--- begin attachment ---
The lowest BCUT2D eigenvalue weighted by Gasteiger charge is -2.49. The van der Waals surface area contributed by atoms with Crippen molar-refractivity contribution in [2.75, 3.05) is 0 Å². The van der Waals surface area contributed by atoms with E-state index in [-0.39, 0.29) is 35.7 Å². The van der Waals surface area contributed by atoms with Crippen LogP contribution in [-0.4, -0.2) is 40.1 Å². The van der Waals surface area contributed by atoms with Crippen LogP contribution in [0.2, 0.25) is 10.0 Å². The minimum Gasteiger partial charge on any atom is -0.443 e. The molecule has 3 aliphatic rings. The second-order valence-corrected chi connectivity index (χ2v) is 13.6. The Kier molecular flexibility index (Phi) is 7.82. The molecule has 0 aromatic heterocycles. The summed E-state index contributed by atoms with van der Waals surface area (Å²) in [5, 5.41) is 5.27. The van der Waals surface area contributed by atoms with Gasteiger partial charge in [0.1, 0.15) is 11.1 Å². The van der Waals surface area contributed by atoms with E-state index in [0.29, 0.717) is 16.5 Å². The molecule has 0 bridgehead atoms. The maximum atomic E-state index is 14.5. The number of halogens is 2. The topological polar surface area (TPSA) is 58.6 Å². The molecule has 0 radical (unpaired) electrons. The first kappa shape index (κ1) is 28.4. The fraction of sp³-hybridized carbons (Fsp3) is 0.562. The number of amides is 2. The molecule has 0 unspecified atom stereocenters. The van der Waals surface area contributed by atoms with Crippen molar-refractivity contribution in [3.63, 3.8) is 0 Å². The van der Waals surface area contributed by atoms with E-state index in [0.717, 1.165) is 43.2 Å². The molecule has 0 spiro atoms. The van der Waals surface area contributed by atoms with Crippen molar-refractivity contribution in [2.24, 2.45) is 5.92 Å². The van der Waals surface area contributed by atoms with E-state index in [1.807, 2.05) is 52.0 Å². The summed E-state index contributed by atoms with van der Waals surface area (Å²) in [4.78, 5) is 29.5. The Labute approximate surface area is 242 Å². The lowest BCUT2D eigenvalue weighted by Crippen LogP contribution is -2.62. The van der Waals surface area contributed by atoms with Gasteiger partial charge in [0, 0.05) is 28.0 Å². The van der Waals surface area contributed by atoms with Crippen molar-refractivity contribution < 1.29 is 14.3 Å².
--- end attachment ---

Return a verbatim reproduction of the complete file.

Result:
The lowest BCUT2D eigenvalue weighted by Gasteiger charge is -2.49. The van der Waals surface area contributed by atoms with Crippen molar-refractivity contribution in [2.75, 3.05) is 0 Å². The van der Waals surface area contributed by atoms with E-state index in [-0.39, 0.29) is 35.7 Å². The van der Waals surface area contributed by atoms with Crippen LogP contribution in [-0.4, -0.2) is 40.1 Å². The van der Waals surface area contributed by atoms with Crippen LogP contribution in [0.2, 0.25) is 10.0 Å². The minimum Gasteiger partial charge on any atom is -0.443 e. The molecule has 3 aliphatic rings. The second-order valence-corrected chi connectivity index (χ2v) is 13.6. The Kier molecular flexibility index (Phi) is 7.82. The molecule has 0 aromatic heterocycles. The summed E-state index contributed by atoms with van der Waals surface area (Å²) in [5, 5.41) is 5.27. The van der Waals surface area contributed by atoms with Gasteiger partial charge in [0.1, 0.15) is 11.1 Å². The van der Waals surface area contributed by atoms with E-state index in [0.29, 0.717) is 16.5 Å². The molecule has 0 bridgehead atoms. The maximum atomic E-state index is 14.5. The number of halogens is 2. The topological polar surface area (TPSA) is 58.6 Å². The molecule has 0 radical (unpaired) electrons. The first kappa shape index (κ1) is 28.4. The fraction of sp³-hybridized carbons (Fsp3) is 0.562. The number of amides is 2. The molecule has 0 unspecified atom stereocenters. The van der Waals surface area contributed by atoms with Crippen molar-refractivity contribution in [3.63, 3.8) is 0 Å². The van der Waals surface area contributed by atoms with E-state index in [0.717, 1.165) is 43.2 Å². The molecule has 0 spiro atoms. The van der Waals surface area contributed by atoms with Crippen molar-refractivity contribution in [2.24, 2.45) is 5.92 Å². The van der Waals surface area contributed by atoms with E-state index in [1.807, 2.05) is 52.0 Å². The summed E-state index contributed by atoms with van der Waals surface area (Å²) in [4.78, 5) is 29.5. The Labute approximate surface area is 242 Å². The lowest BCUT2D eigenvalue weighted by Crippen LogP contribution is -2.62. The van der Waals surface area contributed by atoms with Gasteiger partial charge in [0, 0.05) is 28.0 Å². The van der Waals surface area contributed by atoms with Crippen molar-refractivity contribution < 1.29 is 14.3 Å².